By Luminari
Features

Tiffany Hsiao, VP Finance at Rubikloud, Talks Career And Being A Woman In Industry

Tiffany Hsiao is the VP Finance at Rubikloud, a company dedicated to helping retailers by using machine learning and big data systems. Prior to her current role, she worked in Vancouver and Melbourne, Australia as a PwC manager.

Tiffany Hsiao dishes on her career, lessons learnt, and being a woman in industry:

What is Rubikloud?

Tiffany Hsiao: “We are a machine learning company, so we’re building a machine-learning platform for retailers, using automated machine learning to increase their revenue. We do that in a few different ways: One way is through the data ingestion process, so we ingest multiple data forces and we’re able to put it into one single view format for the retailer to actually access their data. The other is through mass merchandising. The promotion manager will go back and look at all of (the user’s) promotion history.”

“Our platform involves a few different phases. The final level is where things are really interesting, and where it drives back to my financial background: how do we optimize the promotions that the models have provided and how do you optimize for the things that you want. Increasing your top line, increasing your margin, or focusing on specific brands, that’s where the retailers get really excited. Using machine learning is actually helping them do their job better. They can focus on things that actually drive value, rather than spending time filtering through different data sources, spreadsheets and trying to come up with some sort of way of trying to develop these promotions or campaigns.”

Working Abroad

“It’s very easy to stay in one spot. You get comfortable. But getting international exposure is one very important way to try to step outside of your comfort zone.”

“When you’re (in) not only a foreign office but a foreign country, you actually learn how different people work. In that office, we had people from all over Europe and the U.S. Most of my team were actually non-Australians, which provides for an interesting mix of opinions.”

Joining Rubikloud

“Melbourne was a much bigger market than Vancouver so that was a great experience for me. I had moved back to Vancouver for a year before the CEO of Rubikloud reached out to me. At that time, he had just raised their first round. The advice that he got from one of his mentors, was that once you raise (money), find someone that you trust. That set the tone when we first started.”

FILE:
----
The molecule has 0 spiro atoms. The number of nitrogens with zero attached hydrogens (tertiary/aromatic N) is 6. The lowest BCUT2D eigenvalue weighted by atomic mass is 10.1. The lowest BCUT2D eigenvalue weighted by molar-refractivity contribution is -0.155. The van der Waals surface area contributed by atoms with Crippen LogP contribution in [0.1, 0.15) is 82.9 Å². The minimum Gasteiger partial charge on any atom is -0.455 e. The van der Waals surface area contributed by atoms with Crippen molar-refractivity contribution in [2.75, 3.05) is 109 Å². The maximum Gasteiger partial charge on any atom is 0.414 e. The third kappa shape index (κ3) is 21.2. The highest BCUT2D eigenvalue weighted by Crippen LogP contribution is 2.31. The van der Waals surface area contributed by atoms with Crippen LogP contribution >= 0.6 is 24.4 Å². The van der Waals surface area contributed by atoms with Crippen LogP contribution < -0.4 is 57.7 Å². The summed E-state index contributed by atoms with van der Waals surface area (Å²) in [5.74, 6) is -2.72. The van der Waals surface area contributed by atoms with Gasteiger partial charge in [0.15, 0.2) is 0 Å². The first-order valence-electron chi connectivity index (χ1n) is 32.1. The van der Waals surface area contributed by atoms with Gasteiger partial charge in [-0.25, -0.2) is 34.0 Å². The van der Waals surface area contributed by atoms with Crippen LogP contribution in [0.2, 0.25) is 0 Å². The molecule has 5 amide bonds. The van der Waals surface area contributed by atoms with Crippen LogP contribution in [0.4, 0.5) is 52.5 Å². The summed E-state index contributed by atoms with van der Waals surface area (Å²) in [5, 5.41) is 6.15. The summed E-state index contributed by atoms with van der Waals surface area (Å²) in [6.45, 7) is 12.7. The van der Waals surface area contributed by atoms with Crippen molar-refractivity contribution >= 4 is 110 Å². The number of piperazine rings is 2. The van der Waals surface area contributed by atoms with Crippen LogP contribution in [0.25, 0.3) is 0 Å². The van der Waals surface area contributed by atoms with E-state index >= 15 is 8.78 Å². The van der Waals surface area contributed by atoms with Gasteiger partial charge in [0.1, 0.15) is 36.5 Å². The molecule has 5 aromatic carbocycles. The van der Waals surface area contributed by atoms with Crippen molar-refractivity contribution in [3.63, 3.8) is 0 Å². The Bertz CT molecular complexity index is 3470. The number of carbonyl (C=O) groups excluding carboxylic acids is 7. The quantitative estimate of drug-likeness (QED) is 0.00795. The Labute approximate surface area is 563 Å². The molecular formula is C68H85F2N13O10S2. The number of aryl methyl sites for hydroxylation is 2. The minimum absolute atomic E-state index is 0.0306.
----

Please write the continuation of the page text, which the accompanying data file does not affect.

Early Stage Start-Up Lessons

“Patience is integral and be prepared for a really big learning curve, especially if you haven’t had industry experience before.”

“I came right out of public practice, into industry. I think people don’t really realize how much of a support network they have had at a public practice. You have to quickly find your own support network and mentors to guide you.”

“I think a lot of times, when you step out of public practice, you want to prove yourself. You’re like “I know a lot of things” but in reality, you know don’t anything because you’ve been on the other side. Now you’re the one who has to establish processes and think about what strategy actually means. It was important for me to know when to ask questions.”

Learning to be Confident

“From my perspective, some of the things I’m continually trying to learn is to be more confident and more vocal in the company. One thing that I think of for most startups, is depending on the type of startup you’re at, there are a lot of people around you are at a more senior level.”

“When you’re thinking, ‘what do I bring to the table’, that’s when you have to put yourself out there, be confident, and do your homework. You have to practice so that you are not stumbling in the boardroom and you’re making your points and standing behind them. Do not apologize for what you say or think.”

Advice to Women in Industry

“Don’t be afraid to ask questions.

Don’t apologize for coming up with your own points.

Be confident and be fearless.”

“A lot of time, females don’t ask for what they want. If you’re talking to your boss about your career goals, provide your own ways of getting there. You are in charge of your own career, no one else will do that for you. You should ask for feedback and ask what needs to be done to take you to the next level, but keep in mind it’s your decision. For myself, I always do my own year in review and think about where I want to be in the next few years. That will help you have a direction and have a goal to achieve. It’s very easy to lose motivation if you don’t know where you’re going. Having that drive is really important.”

“Finally, find your peer group or a mentor. In our role right now, you have your boss, but a lot of time, the CEO might be someone who is a bit younger. They may not be as experienced in planning out a career path with you. That’s something you have to seek out on your own.”


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